I grieved knowing my body would likely never be the same. The fatigue from the meds I would be given lasts long after treatments. Many previous patients say they never return to their pre-treatment stamina. I grieved my intellect. As treatments went on I found myself losing my train of thought, losing the ability to accurately articulate what was going on in my head. I may not be able to read, or spell, or memorize but I have always been able to understand and articulate ideas. Losing some of that ability was scary. This is sometimes referred to as chemo brain. Although the GNRH-agonists caused it the worst of all in me. I grieved the absence of friends and family who didn’t have the emotional strength to be present even though I knew full well it wasn’t because they didn’t care. I grieved over the likelihood that I will never have a biological child or be able to become pregnant after all this. I will have a child somehow I am sure of that. Yet, I think a lot of little girls grow up dreaming of getting married, being pregnant, and sharing that experience with their loved ones. The possibility of losing that dream, no matter how many other logical options there are, is still hard. I grieved how all this will effect my future, there are areas of endometriosis on my spine that could not be removed, so the pain will come back. In fact some already has. I will likely need more surgeries, hormone therapies, and always have the risk of cancer raising its ugly head again. Dr. visits will always be the norm. Every job I ever take will have to have insurance or I will have to pay astronomical amounts to insurance. I grieve the things I love. Riding my horses, talking to friends, decorating cakes… because I no longer have the energy to do these thing like I used to. I grieved the loss of my hair even though I kinda like it short now. I grieved that the choice was taken from me and I have felt forced to loose part of my femininity, This disease has stolen that from me (a hole new post for another day), I have grieved the self-righteous christians who have scolded me for not being christian enough, I have grieved the non-christians who have asked me how I can still have faith with all I have been through, I grieve for the ones whom I have hurt by not being present, I grieve for the transgenders who felt attacked by my posts because I didn’t include them when I spoke out about “women’s health issues” never intending that at all, I grieve for the fellow warriors of these diseases whom I have met and some whom have passed away while I was healing.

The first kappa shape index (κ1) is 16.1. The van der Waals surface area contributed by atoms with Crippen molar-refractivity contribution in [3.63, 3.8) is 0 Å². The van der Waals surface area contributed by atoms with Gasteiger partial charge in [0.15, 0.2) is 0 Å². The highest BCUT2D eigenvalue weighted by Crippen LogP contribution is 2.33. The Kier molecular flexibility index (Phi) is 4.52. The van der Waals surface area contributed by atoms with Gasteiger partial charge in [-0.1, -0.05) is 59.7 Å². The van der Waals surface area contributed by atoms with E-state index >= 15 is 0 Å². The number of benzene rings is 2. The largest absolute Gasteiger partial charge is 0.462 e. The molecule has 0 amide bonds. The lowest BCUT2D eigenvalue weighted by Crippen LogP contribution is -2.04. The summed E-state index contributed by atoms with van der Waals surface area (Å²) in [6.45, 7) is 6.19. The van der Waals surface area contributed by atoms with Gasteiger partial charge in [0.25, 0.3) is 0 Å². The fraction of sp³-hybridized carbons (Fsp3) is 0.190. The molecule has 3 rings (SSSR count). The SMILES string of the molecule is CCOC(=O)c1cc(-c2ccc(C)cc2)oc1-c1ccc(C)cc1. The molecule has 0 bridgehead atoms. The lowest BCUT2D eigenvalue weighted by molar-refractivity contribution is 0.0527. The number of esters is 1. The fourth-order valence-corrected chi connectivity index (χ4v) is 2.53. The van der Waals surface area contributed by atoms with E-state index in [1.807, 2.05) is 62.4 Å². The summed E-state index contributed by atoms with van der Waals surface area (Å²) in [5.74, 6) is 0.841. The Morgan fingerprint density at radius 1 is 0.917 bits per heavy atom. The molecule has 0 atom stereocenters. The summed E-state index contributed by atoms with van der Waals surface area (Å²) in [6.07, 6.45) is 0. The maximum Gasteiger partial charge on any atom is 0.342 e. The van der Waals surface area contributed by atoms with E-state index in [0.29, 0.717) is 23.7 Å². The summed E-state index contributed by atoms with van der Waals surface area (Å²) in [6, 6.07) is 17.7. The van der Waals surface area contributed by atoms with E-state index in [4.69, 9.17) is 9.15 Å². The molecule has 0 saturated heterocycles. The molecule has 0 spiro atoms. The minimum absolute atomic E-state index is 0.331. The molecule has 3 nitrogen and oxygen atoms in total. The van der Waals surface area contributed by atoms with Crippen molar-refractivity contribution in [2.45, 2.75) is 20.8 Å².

So no, I do not dissociate from my disease and pain. This year has taught me the importance of grief and sadness, but also of hope even at your darkest points. How grief can mold you, and change you. I am not the same person I was in 2017. 2018 changed me. It has taken many things from me, and given back many others in return. It has taught me to grieve, to be alone, to fight for my faith when I feel hopeless, to find contentment in what I have, to find peace even in sadness, to admire others who are struggling too, to find a strength to function when my tank is far below empty, and to learn that just because I can function doesn’t mean I always should. That it is okay to take time to heal, that someone is always gonna think your doing something wrong and that’s okay. That my journey is the one God put before me for a reason and it’s up to me to determine how I live it. I have learned if I choose to focus on the hope, love, contentment, peace, perseverance, strength, and joy supplied to me as I travel maybe just maybe I can share these gifts with others and that makes all that I have been through in 2018 worth it. So thank you 2018 for teaching me so many things and reminding me of the verse I have tattooed on my hip

 

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“And He has said to me, “My grace is sufficient for you, for power is perfected in weakness.” Most gladly, therefore, I will rather boast about my weaknesses, so that the power of Christ may dwell in me. Therefore I am well content with weaknesses, with insults, with distresses, with persecutions, with difficulties, for Christ’s sake; for it is when I am weak, that I am truly strong.”

2 Corinthians 12:9-11